It's staggering enough to recall that Tiger Woods has won 82 times on the PGA Tour, a dizzying total that only Sam Snead has equalled and no-one bettered.
Consider, for example, that Greg Norman had a sensational career and yet he won "only" 20 times on the PGA Tour, less than a quarter of Woods' tally.
Yet for all his strengths everywhere, nowhere was Woods stronger than at the Bay Hill Club in the Arnold Palmer Invitational.
He claimed victory at the Florida venue no less than eight times - a shade under 10% of his entire victory total on the PGA Tour.
Following his car accident last February, we don't know if Woods will ever return to tour action but, as the field prepares for this year's API, let's take a closer look at, and celebrate, those eight Tiger triumphs.
2000 - Breakthrough
Young Tiger at Bay Hill was actually a little like normal golfers anywhere.
In his second start at the course in 1998 he'd posted a first round 64 to lead the field, but thereafter moved in the wrong direction with every lap of the course.
In 1999, a year when he won nine times in 23 starts around the world, he finished outside the top 50 just three times and one of those occasions was at Bay Hill.
If people were having their doubts about his ability to contend there he put them to bed in the first year of the new century.
Rounds of 69-64 opened up a one shot halfway lead, a Saturday 67 doubled the advantage and 2000 was not a year when the field stood in the way of a charging Tiger Woods.
His final round 70 left him four clear of Davis Love III and was one of ten wins (and 19 top five finishes) in just 22 worldwide starts.
Runner-up Love III was asked to grade the winner and came up with a great line.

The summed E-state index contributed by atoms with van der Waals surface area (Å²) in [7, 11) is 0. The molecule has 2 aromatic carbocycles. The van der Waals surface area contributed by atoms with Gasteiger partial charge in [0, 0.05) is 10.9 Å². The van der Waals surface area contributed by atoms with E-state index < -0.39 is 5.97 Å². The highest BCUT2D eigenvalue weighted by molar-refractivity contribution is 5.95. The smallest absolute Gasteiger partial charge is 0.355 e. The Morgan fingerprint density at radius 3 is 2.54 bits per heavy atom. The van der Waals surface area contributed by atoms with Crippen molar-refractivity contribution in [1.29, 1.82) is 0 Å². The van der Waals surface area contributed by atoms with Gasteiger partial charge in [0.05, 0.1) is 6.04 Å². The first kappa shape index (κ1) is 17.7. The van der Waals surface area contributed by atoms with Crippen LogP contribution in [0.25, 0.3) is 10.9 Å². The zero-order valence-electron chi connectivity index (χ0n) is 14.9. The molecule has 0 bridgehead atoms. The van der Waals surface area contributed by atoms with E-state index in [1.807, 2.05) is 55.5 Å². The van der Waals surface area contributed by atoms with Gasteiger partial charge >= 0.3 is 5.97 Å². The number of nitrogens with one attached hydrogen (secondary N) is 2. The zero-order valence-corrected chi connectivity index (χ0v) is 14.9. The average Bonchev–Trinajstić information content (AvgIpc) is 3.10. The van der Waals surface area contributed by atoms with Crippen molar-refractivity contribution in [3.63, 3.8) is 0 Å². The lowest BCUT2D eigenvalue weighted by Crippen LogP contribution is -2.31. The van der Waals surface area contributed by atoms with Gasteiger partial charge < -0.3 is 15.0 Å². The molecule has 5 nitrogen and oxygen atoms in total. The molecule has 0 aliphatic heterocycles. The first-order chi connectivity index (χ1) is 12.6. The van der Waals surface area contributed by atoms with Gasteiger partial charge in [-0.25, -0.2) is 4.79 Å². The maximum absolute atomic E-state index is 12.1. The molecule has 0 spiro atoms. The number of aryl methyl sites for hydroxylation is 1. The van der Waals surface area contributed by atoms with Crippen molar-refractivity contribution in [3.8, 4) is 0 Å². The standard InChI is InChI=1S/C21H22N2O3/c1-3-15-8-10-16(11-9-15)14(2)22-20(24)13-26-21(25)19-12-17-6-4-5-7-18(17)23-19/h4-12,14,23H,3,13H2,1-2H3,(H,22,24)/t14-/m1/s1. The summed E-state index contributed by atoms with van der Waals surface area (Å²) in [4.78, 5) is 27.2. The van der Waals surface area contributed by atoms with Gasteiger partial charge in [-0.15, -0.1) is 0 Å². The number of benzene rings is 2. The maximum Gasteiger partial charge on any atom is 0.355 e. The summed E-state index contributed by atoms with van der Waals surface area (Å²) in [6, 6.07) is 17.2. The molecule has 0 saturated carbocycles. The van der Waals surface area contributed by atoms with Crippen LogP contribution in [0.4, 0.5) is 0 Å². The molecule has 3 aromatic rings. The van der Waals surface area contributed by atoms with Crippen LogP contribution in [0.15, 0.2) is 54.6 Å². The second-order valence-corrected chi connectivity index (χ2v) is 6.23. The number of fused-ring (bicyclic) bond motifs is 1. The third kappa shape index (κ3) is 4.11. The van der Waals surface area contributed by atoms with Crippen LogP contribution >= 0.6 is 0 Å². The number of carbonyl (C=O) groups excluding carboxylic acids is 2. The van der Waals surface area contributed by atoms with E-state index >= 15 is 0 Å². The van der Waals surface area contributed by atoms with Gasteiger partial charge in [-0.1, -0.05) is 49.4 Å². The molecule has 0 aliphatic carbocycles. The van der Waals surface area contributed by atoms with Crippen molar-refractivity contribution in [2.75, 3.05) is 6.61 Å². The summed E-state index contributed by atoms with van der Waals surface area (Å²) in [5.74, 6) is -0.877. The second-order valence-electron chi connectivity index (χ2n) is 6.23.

"A-minus," he said. "But he's A-minus every single round."
2001 - Successful defence
Something odd happened at the start of 2001: Tiger, briefly, forgot how to win.
Arriving at Bay Hill, he'd made six starts in the year and hadn't yet lifted a trophy.
When he opened the tournament with a 71 to lie T35th that drought appeared set to continue.
A Friday 67 got him back in the hunt, a Saturday 66 earned him a one shot lead heading into Sunday, and a final round 69 sealed the deal by one shot.
"It was ugly," Woods admitted.
But with the drought broken, the wins flooded in - Bay Hill was the first of five victories in his next six starts.
2002 - Deja vu
As in the previous year, Bay Hill was Woods' seventh start of the season, he was yet to find a win and Bay Hill was where he changed that.
It was even a repeat in the sense that he had to scrap for the trophy, not that anyone expected as much when he opened up a four shot halfway lead.
But a Saturday 74 and a slow start on Sunday meant he trailed Phil Mickelson by one stroke approaching the turn.
"It was quite a fight out there," Woods said later. "I tried to hang in there. You need to play smart, and I was able to do that."
He eventually prevailed by four shots to complete the Bay Hill hat trick.
2003 - Four in a row
A New Year, a new schedule, a new Tiger Woods? In one sense, yes.
In 2003 he made just three starts ahead of his return to Florida, all of them in California, and he was the winner in two of them.
Finally, he had momentum heading to Arnie's Place and boy did it show.